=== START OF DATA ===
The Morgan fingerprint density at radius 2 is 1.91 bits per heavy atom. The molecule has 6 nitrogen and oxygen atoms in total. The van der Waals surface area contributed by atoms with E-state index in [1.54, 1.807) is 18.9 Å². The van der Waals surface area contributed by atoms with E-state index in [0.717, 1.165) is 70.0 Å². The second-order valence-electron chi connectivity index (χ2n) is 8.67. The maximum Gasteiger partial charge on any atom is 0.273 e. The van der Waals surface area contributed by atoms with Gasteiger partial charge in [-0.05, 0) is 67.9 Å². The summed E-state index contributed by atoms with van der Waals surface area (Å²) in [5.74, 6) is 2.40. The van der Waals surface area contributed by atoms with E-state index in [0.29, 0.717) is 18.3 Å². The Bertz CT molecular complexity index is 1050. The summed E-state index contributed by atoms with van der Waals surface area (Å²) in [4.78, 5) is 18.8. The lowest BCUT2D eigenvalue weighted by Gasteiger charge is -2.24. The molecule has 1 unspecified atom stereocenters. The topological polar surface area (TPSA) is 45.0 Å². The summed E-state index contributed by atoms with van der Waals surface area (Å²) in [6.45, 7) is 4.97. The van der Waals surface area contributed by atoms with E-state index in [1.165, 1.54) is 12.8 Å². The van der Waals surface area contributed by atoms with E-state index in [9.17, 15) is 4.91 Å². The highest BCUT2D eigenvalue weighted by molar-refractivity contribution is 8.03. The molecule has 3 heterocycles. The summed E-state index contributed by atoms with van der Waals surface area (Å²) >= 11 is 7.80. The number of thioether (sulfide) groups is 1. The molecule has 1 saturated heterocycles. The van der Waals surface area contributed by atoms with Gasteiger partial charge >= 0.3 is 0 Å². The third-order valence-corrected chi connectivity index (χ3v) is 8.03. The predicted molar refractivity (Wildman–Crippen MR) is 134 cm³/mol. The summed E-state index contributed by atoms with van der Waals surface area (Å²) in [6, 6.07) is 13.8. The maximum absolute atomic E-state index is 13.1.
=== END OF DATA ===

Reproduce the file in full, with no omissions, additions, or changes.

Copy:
The Morgan fingerprint density at radius 2 is 1.91 bits per heavy atom. The molecule has 6 nitrogen and oxygen atoms in total. The van der Waals surface area contributed by atoms with E-state index in [1.54, 1.807) is 18.9 Å². The van der Waals surface area contributed by atoms with E-state index in [0.717, 1.165) is 70.0 Å². The second-order valence-electron chi connectivity index (χ2n) is 8.67. The maximum Gasteiger partial charge on any atom is 0.273 e. The van der Waals surface area contributed by atoms with Gasteiger partial charge in [-0.05, 0) is 67.9 Å². The summed E-state index contributed by atoms with van der Waals surface area (Å²) in [5.74, 6) is 2.40. The van der Waals surface area contributed by atoms with E-state index in [0.29, 0.717) is 18.3 Å². The Bertz CT molecular complexity index is 1050. The summed E-state index contributed by atoms with van der Waals surface area (Å²) in [4.78, 5) is 18.8. The lowest BCUT2D eigenvalue weighted by Gasteiger charge is -2.24. The molecule has 1 unspecified atom stereocenters. The topological polar surface area (TPSA) is 45.0 Å². The summed E-state index contributed by atoms with van der Waals surface area (Å²) in [6.45, 7) is 4.97. The van der Waals surface area contributed by atoms with E-state index in [1.165, 1.54) is 12.8 Å². The van der Waals surface area contributed by atoms with E-state index in [9.17, 15) is 4.91 Å². The highest BCUT2D eigenvalue weighted by molar-refractivity contribution is 8.03. The molecule has 3 heterocycles. The summed E-state index contributed by atoms with van der Waals surface area (Å²) >= 11 is 7.80. The number of thioether (sulfide) groups is 1. The molecule has 1 saturated heterocycles. The van der Waals surface area contributed by atoms with Gasteiger partial charge >= 0.3 is 0 Å². The third-order valence-corrected chi connectivity index (χ3v) is 8.03. The predicted molar refractivity (Wildman–Crippen MR) is 134 cm³/mol. The summed E-state index contributed by atoms with van der Waals surface area (Å²) in [6, 6.07) is 13.8. The maximum absolute atomic E-state index is 13.1.